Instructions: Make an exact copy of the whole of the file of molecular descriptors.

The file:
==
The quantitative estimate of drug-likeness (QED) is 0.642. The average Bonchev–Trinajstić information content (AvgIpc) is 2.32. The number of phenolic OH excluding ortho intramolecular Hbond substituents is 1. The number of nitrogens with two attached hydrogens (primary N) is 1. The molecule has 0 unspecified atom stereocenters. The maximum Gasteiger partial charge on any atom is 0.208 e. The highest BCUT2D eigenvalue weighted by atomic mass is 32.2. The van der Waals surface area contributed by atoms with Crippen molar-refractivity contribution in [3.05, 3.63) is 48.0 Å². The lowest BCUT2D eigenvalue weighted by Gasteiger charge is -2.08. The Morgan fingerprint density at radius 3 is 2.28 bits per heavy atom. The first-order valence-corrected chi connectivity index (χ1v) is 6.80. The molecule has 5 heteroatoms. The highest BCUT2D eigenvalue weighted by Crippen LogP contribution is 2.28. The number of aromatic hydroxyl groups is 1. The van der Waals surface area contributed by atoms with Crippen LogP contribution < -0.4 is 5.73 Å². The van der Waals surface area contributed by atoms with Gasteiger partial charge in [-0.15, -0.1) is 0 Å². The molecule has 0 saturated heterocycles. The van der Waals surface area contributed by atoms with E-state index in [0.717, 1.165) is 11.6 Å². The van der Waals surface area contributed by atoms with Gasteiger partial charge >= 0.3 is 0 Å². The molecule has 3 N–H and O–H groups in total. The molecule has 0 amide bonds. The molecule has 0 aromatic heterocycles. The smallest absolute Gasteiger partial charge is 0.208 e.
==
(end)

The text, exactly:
The quantitative estimate of drug-likeness (QED) is 0.642. The average Bonchev–Trinajstić information content (AvgIpc) is 2.32. The number of phenolic OH excluding ortho intramolecular Hbond substituents is 1. The number of nitrogens with two attached hydrogens (primary N) is 1. The molecule has 0 unspecified atom stereocenters. The maximum Gasteiger partial charge on any atom is 0.208 e. The highest BCUT2D eigenvalue weighted by atomic mass is 32.2. The van der Waals surface area contributed by atoms with Crippen molar-refractivity contribution in [3.05, 3.63) is 48.0 Å². The lowest BCUT2D eigenvalue weighted by Gasteiger charge is -2.08. The Morgan fingerprint density at radius 3 is 2.28 bits per heavy atom. The first-order valence-corrected chi connectivity index (χ1v) is 6.80. The molecule has 5 heteroatoms. The highest BCUT2D eigenvalue weighted by Crippen LogP contribution is 2.28. The number of aromatic hydroxyl groups is 1. The van der Waals surface area contributed by atoms with Crippen LogP contribution < -0.4 is 5.73 Å². The van der Waals surface area contributed by atoms with Gasteiger partial charge in [-0.15, -0.1) is 0 Å². The molecule has 0 saturated heterocycles. The van der Waals surface area contributed by atoms with E-state index in [0.717, 1.165) is 11.6 Å². The van der Waals surface area contributed by atoms with Gasteiger partial charge >= 0.3 is 0 Å². The molecule has 3 N–H and O–H groups in total. The molecule has 0 amide bonds. The molecule has 0 aromatic heterocycles. The smallest absolute Gasteiger partial charge is 0.208 e.